– by Ramesh Nair
Institutional investors have made a solid start by investing ~ USD 1 bn in stressed real estate opportunities. This strategy is expected to gain pace as the Insolvency and Bankruptcy Code (IBC) law, introduced in 2016, gets more established in the country. Corporates saddled with huge debt have been liquidating real estate assets, leading to new opportunities. Investors are evaluating various options including acquiring non-performing assets, distress sale and entity-level stake.
Rising interest of investors
The recent stressed asset deal has been the sale of an IT park in Bengaluru by Café Coffee Day Enterprise Ltd. for USD 385 mn to reduce its debt. Blackstone and Salarpuria Sattva Developers have acquired the 90-acre, IT-focussed Global Village Tech Park. Similarly in the Hotel sector, Brookfield has received approvals to acquire assets of Hotel Leela Venture comprising key hotel properties in Delhi, Bangalore, Udaipur and Chennai for USD 564 mn.
The capital commitment by institutional investors gives comfort to the lenders leading to a faster resolution in these deals. Such deals also provide an opportunity for investors to optimize their returns in line with underlying risks.
Housing offers huge potential
However, in the current scenario, it is the residential real estate segment that presents the maximum amount of stressed assets. India’s residential sector has been reeling under the pressure of delayed/stalled projects with 4.54 lakh units running behind their completion dates. Some of them are already under bankruptcy proceedings. The value of these projects is estimated to be USD 66 bn.
The NBFC debacle and subsequent liquidity crisis added to the problems of most of these projects. The closing of the refinance window led to many stalled projects for want of finance. This coupled with buyers preferring to look at ready-to-move-in properties affected the housing projects.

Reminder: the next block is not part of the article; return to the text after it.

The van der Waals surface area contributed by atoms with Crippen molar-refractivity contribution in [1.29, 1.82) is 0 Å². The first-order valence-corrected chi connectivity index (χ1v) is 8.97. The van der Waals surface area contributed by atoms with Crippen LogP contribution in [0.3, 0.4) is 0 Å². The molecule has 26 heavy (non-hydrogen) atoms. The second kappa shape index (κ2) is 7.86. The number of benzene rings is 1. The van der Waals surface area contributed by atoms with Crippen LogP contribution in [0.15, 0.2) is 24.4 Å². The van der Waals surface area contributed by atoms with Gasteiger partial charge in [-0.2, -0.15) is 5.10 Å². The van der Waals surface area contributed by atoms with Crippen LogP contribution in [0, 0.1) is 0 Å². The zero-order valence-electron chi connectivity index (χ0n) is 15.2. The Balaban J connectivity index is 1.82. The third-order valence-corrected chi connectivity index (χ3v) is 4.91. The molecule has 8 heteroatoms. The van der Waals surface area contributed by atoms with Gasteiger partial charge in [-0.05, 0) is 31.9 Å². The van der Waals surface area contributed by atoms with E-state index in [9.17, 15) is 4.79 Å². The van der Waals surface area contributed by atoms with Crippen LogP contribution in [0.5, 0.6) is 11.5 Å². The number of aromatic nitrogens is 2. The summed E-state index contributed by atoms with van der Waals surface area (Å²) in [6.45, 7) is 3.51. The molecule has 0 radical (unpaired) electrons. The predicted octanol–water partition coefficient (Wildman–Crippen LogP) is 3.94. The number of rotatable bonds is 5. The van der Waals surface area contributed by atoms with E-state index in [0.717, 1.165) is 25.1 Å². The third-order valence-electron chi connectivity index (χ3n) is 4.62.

In order to ensure that the delivery of homes locked in stalled housing projects, the government announced a special funding window for stalled Affordable and Middle-Income housing projects. This fund with commitment from the Government and other lending institutions is expected to be USD 3.5 bn. This special fund is expected to infuse the much-needed liquidity but will fall short of meeting the entire requirement.
The legal framework of IBC
This provides an opportunity for institutional investors to acquire stuck projects/assets at distress value and make them viable. The legal framework under the Insolvency and Bankruptcy Code (IBC) gives the required timeliness and assurance to investors as well as lenders.
The center introduced the Insolvency and Bankruptcy Code (IBC) in 2016 to set a procedure to deal with bad loans plaguing the banking sector. This brought about a complete change in attitude towards the resolution. The defaulting company uses to drag the process leading to erosion in its value and leaving little for the creditors. The bankruptcy procedure has evolved very soon since its implementation and is expected to improve further. As per the Insolvency and Bankruptcy Board of India, a total of 115 insolvency cases have been filed as of September 2019 under the real estate category. Of these 87 cases are under process while 28 are closed.
Hopefully, soon the challenges of the sector will be over. Recovery in housing sales, implementation of RERA and liquidity infusion from the government are likely to improve the sentiments. As a result, growth will be reflected in the coming quarters.